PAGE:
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posted by janrinok on Tuesday November 03 2015, @02:22PM   Printer-friendly
from the same-old-routine dept.

It looks like Microsoft hasn't reformed as some would like to think, but has moved its embrace, extend, extinguish policy to the mobile platform. In this article from , we see a company (responsible for Mono) with strong MS connections take over an open source project and close it.

LAST WEEK we wrote about Xamarin's disturbing takeover of RoboVM [1, 2], which was a threat to Microsoft's monopoly and domination of APIs (especially on the desktop). Xamarin, for the uninitiated, creates proprietary software that strives to spread Microsoft's .NET to mobile (including Android) devices.

It has only been less than a week and now we learn from Abel Avram that "RoboVM Is No Longer Open Source".

"Following RoboVM's acquisition by Xamarin," explains Avram, "the company has raised the price of their offering and has closed the source code."

Discussion of a fork is in the works:

It has gotten so bad that RoboVM might be forked. To quote Avram, "some developers consider that closing down the source code has to do with Xamarin's acquisition. And some are discussing forking the project, perhaps starting with the sources v. 1.8 which will be pushed to GitHub this week, according to Zechner. It remains to see how successful they are in their endeavor considering that RoboVM is not a trivial piece of software."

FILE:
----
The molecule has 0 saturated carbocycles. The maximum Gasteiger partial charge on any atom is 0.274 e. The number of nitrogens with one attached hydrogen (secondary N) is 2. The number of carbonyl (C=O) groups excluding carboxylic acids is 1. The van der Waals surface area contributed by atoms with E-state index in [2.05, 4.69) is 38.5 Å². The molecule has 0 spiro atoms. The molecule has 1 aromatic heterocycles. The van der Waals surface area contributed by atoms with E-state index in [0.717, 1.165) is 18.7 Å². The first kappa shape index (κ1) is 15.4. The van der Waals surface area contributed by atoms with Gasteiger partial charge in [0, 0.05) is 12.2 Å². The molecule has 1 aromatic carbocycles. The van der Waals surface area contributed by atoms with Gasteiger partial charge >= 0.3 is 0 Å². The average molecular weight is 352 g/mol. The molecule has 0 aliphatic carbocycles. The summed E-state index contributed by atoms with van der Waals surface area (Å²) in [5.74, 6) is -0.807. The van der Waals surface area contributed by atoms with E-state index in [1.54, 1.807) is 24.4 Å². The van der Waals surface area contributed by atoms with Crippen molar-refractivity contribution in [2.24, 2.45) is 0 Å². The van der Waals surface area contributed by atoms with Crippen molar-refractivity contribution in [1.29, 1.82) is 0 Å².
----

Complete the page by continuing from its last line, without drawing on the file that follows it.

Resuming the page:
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  • (Score: 1, Interesting) by Anonymous Coward on Tuesday November 03 2015, @10:15PM

    by Anonymous Coward on Tuesday November 03 2015, @10:15PM (#258167)

    My father developed a closed-source Windows application in Delphi in about 1996 that he still continues to develop and is deployed in several commercial environments. He uses an open source database backend. There was some specialist hardware (not rocket science stuff, just not consumer mass market) that needed to be controlled. Very simple stuff with about two commands (up and down). The only interface to this hardware was through 400MB of .NET libraries. Yes, that's right, 400MB, to make something go up and down. He had to spend a long time researching how to speak to the .NET garbage from his native-code Delphi. It works, but this library is about 100 times the size of his application. I got off the Windows treadmill in 1996 and never looked back.

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